Maybe that’s why when I thought about AIDS all I cared about is that it was a disease and it was killing people. Whom it killed didn’t matter to me. It did matter to others, though. It mattered enough that there was a stigma surrounding it that fed the fear. AIDS was popularly considered a “gay disease”, but the fear was directed at anyone who had it. When I was sixteen one of my teachers read a story to the class about a boy with hemophilia who’d gotten HIV from a blood transfusion. His neighbors drove past his house chanting “KILL HIM! KILL HIM!” This fear spread even to those who worked with or even knew anyone with AIDS.
Here’s my version of an 80’s AIDS joke: how do you find out who your real friends are? Get HIV.
It’s against that backdrop that Zelda Rubinstein took part in the LA CARES advertising campaign. I remember seeing one of the ads in a magazine and thinking, “Hey, that’s the lady from Poltergeist. She’s so cool!”
Hollywood, where, within a few years red ribbons would become ubiquitous, didn’t think she was so cool at the time. She didn’t work for a year after publicly speaking out about AIDS. In case you think there just might not have been any roles for her check out her IMDB page and note how much she worked, which makes the absence of any credits for 1985 very conspicuous.
Was Poltergeist about AIDS? Not intentionally, and not even unintentionally since it was released in 1982, and it’s probably a bad idea to even try to tie the two, but let me offer some thoughts. The film was called “Poltergeist”, suggesting a single entity, but the haunting is caused by a group of ghosts. We speak of a disease as a single thing but it’s the manifestation of a multitude of organisms. The Freeling family notices odd things at first, but they’re afraid to talk to their neighbors openly about it. They retreat into their home and only turn to professional help when they lose their daughter. They don’t do anything to deserve being tormented. And then there’s that tagline: “It knows what scares you.” (It’s been changed to “They know what scares you” for the remake.) Sexual contact is the most common way HIV spreads. I don’t care how casual a hookup seems. Sex is always intimate contact which makes HIV a disease shared by intimacy. It also forced people who’d kept part of themselves secret, who’d been afraid to admit to the world who they really were, to come out. And for others, like my friend, there was nothing more terrifying than losing someone he loved. So many lost their lives. So many others lost everything else.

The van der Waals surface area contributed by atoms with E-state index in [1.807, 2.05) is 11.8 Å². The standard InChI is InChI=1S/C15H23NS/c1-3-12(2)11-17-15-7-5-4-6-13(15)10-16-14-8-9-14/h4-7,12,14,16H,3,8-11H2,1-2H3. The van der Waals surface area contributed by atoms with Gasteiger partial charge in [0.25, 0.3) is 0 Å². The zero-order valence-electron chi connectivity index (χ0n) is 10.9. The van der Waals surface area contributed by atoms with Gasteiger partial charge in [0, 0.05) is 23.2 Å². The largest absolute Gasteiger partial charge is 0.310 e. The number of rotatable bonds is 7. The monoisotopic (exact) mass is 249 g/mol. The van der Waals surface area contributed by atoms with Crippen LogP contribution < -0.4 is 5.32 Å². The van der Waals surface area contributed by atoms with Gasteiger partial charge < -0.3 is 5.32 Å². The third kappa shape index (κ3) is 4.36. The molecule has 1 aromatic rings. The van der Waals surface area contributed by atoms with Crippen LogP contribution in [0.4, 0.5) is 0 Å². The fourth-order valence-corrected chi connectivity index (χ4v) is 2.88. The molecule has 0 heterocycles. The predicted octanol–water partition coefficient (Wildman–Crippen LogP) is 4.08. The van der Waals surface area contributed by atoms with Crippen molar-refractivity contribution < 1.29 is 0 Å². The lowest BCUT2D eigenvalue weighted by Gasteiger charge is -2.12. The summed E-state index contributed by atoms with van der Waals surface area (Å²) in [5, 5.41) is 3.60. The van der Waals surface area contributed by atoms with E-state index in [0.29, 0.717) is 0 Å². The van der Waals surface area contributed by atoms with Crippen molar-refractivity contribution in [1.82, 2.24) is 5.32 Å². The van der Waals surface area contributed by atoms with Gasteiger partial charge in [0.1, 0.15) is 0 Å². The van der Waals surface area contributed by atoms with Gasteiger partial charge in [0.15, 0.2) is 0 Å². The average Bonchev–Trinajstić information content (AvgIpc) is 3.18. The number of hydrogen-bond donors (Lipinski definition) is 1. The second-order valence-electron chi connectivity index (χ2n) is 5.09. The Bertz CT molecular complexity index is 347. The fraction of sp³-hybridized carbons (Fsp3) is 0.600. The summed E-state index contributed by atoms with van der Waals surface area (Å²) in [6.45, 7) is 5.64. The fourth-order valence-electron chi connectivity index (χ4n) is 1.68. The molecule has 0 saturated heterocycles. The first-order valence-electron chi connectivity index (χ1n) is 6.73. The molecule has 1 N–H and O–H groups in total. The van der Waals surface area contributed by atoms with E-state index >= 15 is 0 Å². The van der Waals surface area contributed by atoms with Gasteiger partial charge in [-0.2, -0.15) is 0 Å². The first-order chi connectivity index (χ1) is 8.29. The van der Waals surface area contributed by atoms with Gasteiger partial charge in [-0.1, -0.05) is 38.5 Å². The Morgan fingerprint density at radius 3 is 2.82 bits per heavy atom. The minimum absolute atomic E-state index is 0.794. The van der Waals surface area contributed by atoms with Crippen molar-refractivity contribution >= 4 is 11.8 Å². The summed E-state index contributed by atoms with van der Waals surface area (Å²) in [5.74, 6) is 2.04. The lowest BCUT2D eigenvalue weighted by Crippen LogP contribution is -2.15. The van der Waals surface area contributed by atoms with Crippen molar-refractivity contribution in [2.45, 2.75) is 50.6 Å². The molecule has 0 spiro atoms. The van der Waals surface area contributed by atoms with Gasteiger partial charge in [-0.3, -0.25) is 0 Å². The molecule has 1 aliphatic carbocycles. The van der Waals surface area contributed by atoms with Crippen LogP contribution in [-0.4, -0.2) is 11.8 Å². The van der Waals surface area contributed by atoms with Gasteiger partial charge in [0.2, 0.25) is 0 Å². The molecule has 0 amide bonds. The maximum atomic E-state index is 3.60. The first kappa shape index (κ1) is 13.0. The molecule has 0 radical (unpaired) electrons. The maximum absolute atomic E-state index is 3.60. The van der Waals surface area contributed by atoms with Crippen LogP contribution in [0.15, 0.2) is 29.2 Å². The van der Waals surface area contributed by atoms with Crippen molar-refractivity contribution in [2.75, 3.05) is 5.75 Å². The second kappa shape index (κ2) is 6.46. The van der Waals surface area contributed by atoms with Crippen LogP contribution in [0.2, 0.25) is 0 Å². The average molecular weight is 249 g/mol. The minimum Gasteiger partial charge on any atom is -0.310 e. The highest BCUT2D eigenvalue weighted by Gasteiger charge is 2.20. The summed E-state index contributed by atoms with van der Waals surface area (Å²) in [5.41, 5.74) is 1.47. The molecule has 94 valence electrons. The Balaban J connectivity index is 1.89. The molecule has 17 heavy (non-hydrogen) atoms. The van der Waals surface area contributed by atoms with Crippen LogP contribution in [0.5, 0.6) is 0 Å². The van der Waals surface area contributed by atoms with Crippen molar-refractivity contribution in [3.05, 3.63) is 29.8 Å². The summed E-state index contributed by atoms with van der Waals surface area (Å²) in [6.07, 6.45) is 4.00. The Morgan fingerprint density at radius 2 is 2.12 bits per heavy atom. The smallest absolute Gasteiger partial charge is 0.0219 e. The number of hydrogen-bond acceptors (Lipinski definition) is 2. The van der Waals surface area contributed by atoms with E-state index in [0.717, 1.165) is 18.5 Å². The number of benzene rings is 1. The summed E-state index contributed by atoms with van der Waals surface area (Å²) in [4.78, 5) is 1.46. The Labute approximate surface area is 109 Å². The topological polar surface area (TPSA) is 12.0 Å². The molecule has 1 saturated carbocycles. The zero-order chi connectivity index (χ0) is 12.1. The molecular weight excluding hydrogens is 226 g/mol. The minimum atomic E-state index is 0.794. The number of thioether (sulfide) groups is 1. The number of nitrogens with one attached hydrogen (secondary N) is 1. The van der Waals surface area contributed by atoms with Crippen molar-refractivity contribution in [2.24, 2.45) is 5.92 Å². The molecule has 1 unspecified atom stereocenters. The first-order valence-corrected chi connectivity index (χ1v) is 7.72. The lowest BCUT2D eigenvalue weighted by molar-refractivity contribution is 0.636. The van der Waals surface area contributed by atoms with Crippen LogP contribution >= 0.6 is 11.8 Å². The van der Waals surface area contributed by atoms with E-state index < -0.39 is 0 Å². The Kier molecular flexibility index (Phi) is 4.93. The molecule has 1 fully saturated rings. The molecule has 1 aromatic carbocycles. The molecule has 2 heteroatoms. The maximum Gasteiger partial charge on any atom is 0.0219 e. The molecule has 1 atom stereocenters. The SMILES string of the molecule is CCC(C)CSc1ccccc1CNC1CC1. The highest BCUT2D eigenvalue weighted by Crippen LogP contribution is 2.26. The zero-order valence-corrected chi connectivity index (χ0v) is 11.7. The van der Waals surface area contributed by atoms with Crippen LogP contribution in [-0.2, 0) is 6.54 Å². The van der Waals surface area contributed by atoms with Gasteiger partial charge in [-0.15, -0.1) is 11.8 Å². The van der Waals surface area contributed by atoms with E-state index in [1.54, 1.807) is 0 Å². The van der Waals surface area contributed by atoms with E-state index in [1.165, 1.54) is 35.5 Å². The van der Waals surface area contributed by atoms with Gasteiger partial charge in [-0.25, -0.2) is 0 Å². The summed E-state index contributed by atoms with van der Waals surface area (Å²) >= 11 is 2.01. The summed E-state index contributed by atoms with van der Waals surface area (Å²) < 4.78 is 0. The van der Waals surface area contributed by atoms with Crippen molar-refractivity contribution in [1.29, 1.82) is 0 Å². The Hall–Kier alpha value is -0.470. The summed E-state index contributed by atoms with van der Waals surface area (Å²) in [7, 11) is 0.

On the other hand the Freeling family escapes in the end. People with AIDS often disappeared, but there was no escape from the disease.
Zelda Rubinstein, who worked to make the world a better place, was born May 28th, 1933. She passed away January 27th, 2010. She lived to see HIV infection become a treatable disease even if there still is no cure. There will never be another one like her.